Reprinted with permission of The Dallas Morning News.

For 26 years, Harriet Miers has belonged to an evangelical North Dallas church that is steadfastly opposed to abortion and gay marriage and takes other conservative positions on controversial social issues. Should she be confirmed to the U.S. Supreme Court, court historians say, Miers would be the only justice with an evangelical background.

But those close to her say it's a mistake to assume that her affiliation with Valley View Christian Church would dictate how she would decide cases - including cases her church cares deeply about.

"You can't extrapolate from a person's personal views to how they're going to judge a case," said Nathan Hecht, a Texas Supreme Court justice who first brought Miers to Valley View, his church for many years. "They don't determine what the law is."

The White House said President Bush did not consider Miers' personal ideology or religious beliefs in nominating her to succeed Justice Sandra Day O'Connor, who is retiring.

"The president has been very clear that he chooses judicial nominees based on their temperament, judicial philosophy and commitment to interpret the law rather than legislate from the bench," said White House spokeswoman Dana Perino.

Miers grew up in Dallas attending Catholic and Protestant churches, said her sister-in-law Elizabeth Lang-Miers, a state appellate judge. Miers' mother "imbued" her children with a strong sense of Christian faith, said Lang-Miers, but she added that she wasn't sure whether Miers considered herself Catholic or Protestant growing up.

"My impression at the time and since was that she considered herself, if anything, Catholic. But she really didn't consider it very much," said Hecht.

In the late 1970s, Hecht recalled, he and Miers were in the same Dallas law firm and would have late-night discussions at work about faith. "We would talk about it, and over the course of some months, I suggested she ought to think about a more serious commitment. She said she'd let me know.

"One day she came out of the office and said that's what she was going to do. I said, 'So now what?' She said, 'I need to find a good church to go to.' I said, 'Well, you ought to come to mine.' "

Miers did indeed join Hecht - who describes their long relationship as that of two "good, close friends" - in attending Valley View Christian. In 1979, she joined the church and underwent a full-immersion baptism there.

Asked whether he thought she considered herself a born-again Christian, based on her baptism, Hecht said, "absolutely."

The church, located today on Marsh Lane north of Trinity Mills Road, is one of about 5,500 congregations nationwide that are proudly nondenominational and work together to support Christian colleges and missions. These churches describe themselves as evangelical.

"That'll tell you a lot theologically," said Barry Hankins, an associate professor of history and church-state studies at Baylor University. "It'll tell you they affirm the authority of Scripture and they affirm a conversion experience followed by baptism."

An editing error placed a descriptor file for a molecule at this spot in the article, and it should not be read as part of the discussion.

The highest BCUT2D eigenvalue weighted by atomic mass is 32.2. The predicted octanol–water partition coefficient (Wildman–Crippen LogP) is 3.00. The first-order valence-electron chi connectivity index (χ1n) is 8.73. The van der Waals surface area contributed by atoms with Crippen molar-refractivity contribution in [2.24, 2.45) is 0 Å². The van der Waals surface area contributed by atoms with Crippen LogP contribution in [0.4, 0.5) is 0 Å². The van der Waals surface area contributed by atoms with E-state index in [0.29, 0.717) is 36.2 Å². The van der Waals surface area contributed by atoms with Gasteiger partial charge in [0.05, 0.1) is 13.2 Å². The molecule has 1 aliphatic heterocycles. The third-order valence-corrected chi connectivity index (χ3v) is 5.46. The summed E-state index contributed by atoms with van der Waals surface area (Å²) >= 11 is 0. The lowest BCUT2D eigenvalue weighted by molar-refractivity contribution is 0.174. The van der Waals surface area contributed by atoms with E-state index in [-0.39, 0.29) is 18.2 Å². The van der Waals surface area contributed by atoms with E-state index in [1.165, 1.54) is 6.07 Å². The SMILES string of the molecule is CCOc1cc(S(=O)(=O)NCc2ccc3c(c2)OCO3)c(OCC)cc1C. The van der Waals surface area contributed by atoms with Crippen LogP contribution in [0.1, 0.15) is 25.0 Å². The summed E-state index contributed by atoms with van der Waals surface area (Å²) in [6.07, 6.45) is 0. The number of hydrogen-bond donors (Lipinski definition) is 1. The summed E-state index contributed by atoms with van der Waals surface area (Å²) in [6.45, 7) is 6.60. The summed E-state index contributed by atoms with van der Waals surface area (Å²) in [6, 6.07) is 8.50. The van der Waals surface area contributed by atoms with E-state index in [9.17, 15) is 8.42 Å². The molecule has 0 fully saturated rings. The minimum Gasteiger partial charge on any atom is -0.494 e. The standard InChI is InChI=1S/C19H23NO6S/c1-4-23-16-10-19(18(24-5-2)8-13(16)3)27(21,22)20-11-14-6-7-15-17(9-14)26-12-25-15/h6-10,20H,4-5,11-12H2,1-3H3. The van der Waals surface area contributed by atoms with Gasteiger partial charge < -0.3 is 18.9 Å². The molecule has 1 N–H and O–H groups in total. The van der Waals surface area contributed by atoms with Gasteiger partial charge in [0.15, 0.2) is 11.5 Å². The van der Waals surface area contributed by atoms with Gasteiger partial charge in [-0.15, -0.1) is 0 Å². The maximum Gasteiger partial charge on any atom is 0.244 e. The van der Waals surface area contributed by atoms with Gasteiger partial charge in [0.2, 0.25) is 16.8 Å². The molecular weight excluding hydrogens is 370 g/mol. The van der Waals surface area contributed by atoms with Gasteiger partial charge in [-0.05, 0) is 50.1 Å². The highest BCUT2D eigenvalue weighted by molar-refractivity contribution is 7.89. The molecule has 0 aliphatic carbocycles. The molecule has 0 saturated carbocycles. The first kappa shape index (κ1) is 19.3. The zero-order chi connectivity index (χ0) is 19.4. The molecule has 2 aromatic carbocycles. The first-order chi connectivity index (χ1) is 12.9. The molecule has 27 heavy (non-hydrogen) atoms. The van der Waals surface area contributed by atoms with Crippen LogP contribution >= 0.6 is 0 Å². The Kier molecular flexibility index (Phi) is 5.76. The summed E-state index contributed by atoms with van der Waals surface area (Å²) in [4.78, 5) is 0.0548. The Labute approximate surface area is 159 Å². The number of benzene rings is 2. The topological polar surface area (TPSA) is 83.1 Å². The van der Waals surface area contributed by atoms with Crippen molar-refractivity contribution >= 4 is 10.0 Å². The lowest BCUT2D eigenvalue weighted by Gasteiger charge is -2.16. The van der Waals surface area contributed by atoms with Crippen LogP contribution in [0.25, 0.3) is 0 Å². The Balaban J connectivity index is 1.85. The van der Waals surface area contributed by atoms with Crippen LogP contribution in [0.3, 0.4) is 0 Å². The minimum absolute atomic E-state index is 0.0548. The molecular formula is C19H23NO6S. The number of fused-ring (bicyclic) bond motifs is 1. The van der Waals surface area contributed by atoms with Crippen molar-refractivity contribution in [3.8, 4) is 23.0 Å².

Indeed, the "What We Believe" section of Valley View's Web site speaks of the Bible as "the only infallible, inspired, authoritative Word of God."

Hankins said Christian churches such as Valley View have tended to be less politically active than many evangelical churches. Hecht agreed that that had been the case at Valley View. "They are concerned, but the thought in the past has always been that the emphasis of the church should be on its primary mission" - conversion and ministering to believers.

"That said, they have had pro-life literature in the church building and pro-life speakers over the years," he said.

Ron Key, a former minister at the church, said Valley View has supported Christian ministries that try to persuade unwed mothers to consider adoption over abortion.

The church has opposed gay marriage and generally supported prayer in public schools, he added. He recalled no particular position on stem cell research.

Miers quickly became active at Valley View in a low-key way, supporting missions programs and working on Sunday nights with the "Whirly Birds" program for first- through third- graders.

"And in adult Sunday school, she was the one who would come early and make the coffee and then clean up afterward," said Vickie Wilson, the church office manager and a longtime member.

Hecht described Valley View - which was founded in 1964 and now has about 1,400 members - as "crucial" to Miers. She has attended fairly regularly in recent years, even while she has been working in the White House, most recently as counsel to the president.

But Hecht also said that both he and Miers have recently left the church, joining about 200 others who are forming another congregation after disputes about staffing, governance and worship style since the arrival last year of Barry McCarty as "preaching minister."

Miers attended a Sunday gathering of the disaffected group two weekends ago, said Key. He left the church staff this summer after more than 30 years and has been preaching to the as-yet-unnamed second congregation.

Wilson, the Valley View office manager, acknowledged that the split is painful for the church. "We're in transition," she said. She noted that Miers attended Valley View while visiting a few weeks ago. "She's still on the membership rolls here," Wilson said.

But Hecht, who has resigned as a church elder, maintained that Miers was joining him in leaving the church. Key said Miers called him and his wife, Kaycia, on the night before Monday's announcement that she would be the high court nominee. "She simply asked for us to pray for her. My wife asked, 'Could you tell us why?' She said, 'You know me better than that.' We said, 'OK, we'll pray for you.'"

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